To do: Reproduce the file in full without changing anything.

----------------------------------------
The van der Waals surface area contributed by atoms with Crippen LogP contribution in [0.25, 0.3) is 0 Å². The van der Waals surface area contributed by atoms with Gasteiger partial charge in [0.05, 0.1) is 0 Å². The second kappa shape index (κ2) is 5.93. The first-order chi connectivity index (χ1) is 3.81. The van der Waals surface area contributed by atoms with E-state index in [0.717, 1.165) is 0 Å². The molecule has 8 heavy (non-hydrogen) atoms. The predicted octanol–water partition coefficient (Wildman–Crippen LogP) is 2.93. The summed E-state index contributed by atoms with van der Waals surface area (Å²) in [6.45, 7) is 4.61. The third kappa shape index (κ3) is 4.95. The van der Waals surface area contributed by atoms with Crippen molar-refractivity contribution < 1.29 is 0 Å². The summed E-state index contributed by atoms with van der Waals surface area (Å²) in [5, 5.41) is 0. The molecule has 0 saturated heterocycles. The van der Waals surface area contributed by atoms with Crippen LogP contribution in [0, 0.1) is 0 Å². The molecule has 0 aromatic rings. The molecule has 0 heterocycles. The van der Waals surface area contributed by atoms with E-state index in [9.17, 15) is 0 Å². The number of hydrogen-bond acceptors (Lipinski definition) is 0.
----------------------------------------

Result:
The van der Waals surface area contributed by atoms with Crippen LogP contribution in [0.25, 0.3) is 0 Å². The van der Waals surface area contributed by atoms with Gasteiger partial charge in [0.05, 0.1) is 0 Å². The second kappa shape index (κ2) is 5.93. The first-order chi connectivity index (χ1) is 3.81. The van der Waals surface area contributed by atoms with E-state index in [0.717, 1.165) is 0 Å². The molecule has 8 heavy (non-hydrogen) atoms. The predicted octanol–water partition coefficient (Wildman–Crippen LogP) is 2.93. The summed E-state index contributed by atoms with van der Waals surface area (Å²) in [6.45, 7) is 4.61. The third kappa shape index (κ3) is 4.95. The van der Waals surface area contributed by atoms with Crippen molar-refractivity contribution < 1.29 is 0 Å². The summed E-state index contributed by atoms with van der Waals surface area (Å²) in [5, 5.41) is 0. The molecule has 0 saturated heterocycles. The van der Waals surface area contributed by atoms with Crippen LogP contribution in [0, 0.1) is 0 Å². The molecule has 0 aromatic rings. The molecule has 0 heterocycles. The van der Waals surface area contributed by atoms with E-state index in [9.17, 15) is 0 Å². The number of hydrogen-bond acceptors (Lipinski definition) is 0.